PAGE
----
“The sixth, that it doth dull and damp all industries, improvements, and new inventions, wherein money would be stirring, if it were not for this slug.”

We seem to think the opposite way. We rely on venture capitalists – money lenders – to provide capital for the launching of new enterprises.

“The last, that it is the canker and ruin of many men’s estates; which, in process of time, breeds a public poverty.” Interest payments can bring a person down, that’s for sure, especially at the lower end of the economic scale where the interest rates are the highest. You can never get out of debt, because you can’t get past the interest payments.

The commodities of usury

“[F]irst, that howsoever usury in some respect hindereth merchandizing, yet in some other it advanceth it; for it is certain that the greatest part of trade is driven by young merchants, upon borrowing at interest; so as if the usurer either call in, or keep back, his money, there will ensue, presently, a great stand of trade.”

That’s the way we see it. You have to be able to borrow money in order to go into business, but we don’t want those interest rates getting out of control.

money-lenders
The moneychanger and his wife, 1538, Marinus van Reymerswaele

“The second is, that were it not for this easy borrowing upon interest, men’s necessities would draw upon them a most sudden undoing; in that they would be forced to sell their means (be it lands or goods) far under foot; and so, whereas usury doth but gnaw upon them, bad markets would swallow them quite up.”

Again, still true. If you couldn’t borrow, you’d have to put your principle assets at risk, like your house. Losing that would ruin you. You couldn’t risk it, so you wouldn’t do the business thing you had in mind. But professional money lenders can sustain that loss as part of their normal costs of doing business.

“The third and last is, that it is a vanity to conceive, that there would be ordinary borrowing without profit; and it is impossible to conceive, the number of inconveniences that will ensue, if borrowing be cramped. Therefore to speak of the abolishing of usury is idle. All states have ever had it, in one kind or rate, or other. So as that opinion must be sent to Utopia.”

Get over it, Bacon says. We need money-lending, everyone everywhere always has, so stop railing about these simple facts of life. I really like that last expression: send that opinion to Utopia!

utopia
Utopia? Happy Arcadia, 1889, Konstantin Makovsky.

 

The reiglement of usury

I’ve never seen that word before, but it’s easy enough to guess it’s meaning: regulation.

teeth
Three grotesque old men with awful teeth. Engraving by T. Sandars after J. Collier, 1773.

“It appears, by the balance of commodities and discommodities of usury, two things are to be reconciled. The one, that the tooth of usury be grinded, that it bite not too much; the other, that there be left open a means, to invite moneyed men to lend to the merchants, for the continuing and quickening of trade.”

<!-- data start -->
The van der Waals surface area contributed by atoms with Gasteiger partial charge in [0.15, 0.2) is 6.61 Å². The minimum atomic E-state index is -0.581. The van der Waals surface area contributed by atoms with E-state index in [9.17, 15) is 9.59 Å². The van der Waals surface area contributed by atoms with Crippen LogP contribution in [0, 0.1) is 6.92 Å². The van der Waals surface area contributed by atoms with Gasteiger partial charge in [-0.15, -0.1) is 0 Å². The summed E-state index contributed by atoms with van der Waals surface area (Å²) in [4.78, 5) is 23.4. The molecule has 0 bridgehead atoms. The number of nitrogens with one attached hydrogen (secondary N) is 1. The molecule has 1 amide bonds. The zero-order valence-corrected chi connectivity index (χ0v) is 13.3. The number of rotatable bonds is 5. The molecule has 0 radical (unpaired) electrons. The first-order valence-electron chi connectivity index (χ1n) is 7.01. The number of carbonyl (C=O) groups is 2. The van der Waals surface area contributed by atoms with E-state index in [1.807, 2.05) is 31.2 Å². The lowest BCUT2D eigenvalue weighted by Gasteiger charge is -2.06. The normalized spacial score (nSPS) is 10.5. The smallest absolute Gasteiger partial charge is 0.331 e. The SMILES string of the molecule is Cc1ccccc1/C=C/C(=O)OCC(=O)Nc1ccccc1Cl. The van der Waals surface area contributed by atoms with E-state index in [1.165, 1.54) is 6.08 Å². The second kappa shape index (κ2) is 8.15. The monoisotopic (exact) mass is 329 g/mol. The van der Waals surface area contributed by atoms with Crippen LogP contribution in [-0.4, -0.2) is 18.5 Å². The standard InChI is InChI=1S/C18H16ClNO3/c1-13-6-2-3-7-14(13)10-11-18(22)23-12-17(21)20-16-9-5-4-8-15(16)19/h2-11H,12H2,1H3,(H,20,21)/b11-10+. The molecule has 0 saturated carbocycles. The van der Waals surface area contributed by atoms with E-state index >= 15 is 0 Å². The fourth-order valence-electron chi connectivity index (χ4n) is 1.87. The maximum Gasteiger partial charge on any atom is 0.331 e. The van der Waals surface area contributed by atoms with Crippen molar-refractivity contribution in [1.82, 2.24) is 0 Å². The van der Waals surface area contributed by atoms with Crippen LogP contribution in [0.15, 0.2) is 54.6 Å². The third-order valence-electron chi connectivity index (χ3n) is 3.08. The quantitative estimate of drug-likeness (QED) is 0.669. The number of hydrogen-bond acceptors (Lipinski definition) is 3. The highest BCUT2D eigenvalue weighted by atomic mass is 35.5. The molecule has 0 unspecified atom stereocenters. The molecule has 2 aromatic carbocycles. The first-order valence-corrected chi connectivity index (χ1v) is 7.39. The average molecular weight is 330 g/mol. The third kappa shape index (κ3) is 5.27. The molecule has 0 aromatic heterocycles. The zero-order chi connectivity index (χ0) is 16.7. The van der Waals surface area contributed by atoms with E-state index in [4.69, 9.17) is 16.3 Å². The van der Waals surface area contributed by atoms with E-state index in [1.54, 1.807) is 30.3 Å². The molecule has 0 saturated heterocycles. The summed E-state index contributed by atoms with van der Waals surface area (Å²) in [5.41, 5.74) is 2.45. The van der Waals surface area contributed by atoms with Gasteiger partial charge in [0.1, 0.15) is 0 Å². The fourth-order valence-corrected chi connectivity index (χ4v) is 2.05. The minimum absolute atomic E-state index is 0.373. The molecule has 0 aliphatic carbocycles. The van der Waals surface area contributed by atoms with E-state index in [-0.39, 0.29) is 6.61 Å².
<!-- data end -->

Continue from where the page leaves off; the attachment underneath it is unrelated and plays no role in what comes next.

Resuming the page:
This is the main job of our modern Federal Reserve Bank, isn’t it? Regulating interest rates so that they stimulate the economy by making it easy enough to borrow what you need while providing a fair profit to the money lenders. That’s my simple-minded view anyway.

Bacon proposes a two-tier system: “That there be two rates of usury: the one free, and general for all; the other under license only, to certain persons, and in certain places of merchandizing.”

By ‘free’ he doesn’t mean ‘without charge.’ I think he means, ‘accessible to everyone.’

Then he gets into specific numbers, leaving me in the dust. He must have dealt with such numbers, especially with respect to real estate transactions, all the time as a lawyer. Then as now, who owes what to whom is a big part of legal disputes.

“This will, in good part, raise the price of land, because land purchased at sixteen years’ purchase will yield six in the hundred, and somewhat more; whereas this rate of interest, yields but five.”

Here I am, in that dust again.

“Secondly, let there be certain persons licensed, to lend to known merchants, upon usury at a higher rate…” I think he’s proposing that the state allow an unlimited number of licensed money-lenders in principal cities only, allowing them to lend money at a higher rate to a certain class of established merchants.” Prime, sub-prime?

CastingoutMoneyChangers
Jesus casting out the money changers at the temple, 1800s, Carl Bloch.

Here’s a longish paragraph of specifics that I just can’t face. Sorry, y’all. He’s basically proposing some degree of state involvement in the money-lending business, at least to the extent of establishing a tier of interest rates for specified classes of borrowers and thereby in some sense authorizing specified classes of lenders.

“If it be objected that this doth in a sort authorize usury, which before, was in some places but permissive; the answer is, that it is better to mitigate usury, by declaration, than to suffer it to rage, by connivance.”

Does this mean the state officially approves the heinous act of usury? Well, yes. And get over it, Bacon says, which we have. In our time, we don’t even debate the validity of the whole idea of usury (charging interest for loans). It’s an essential thread in the fabric of our economic lives.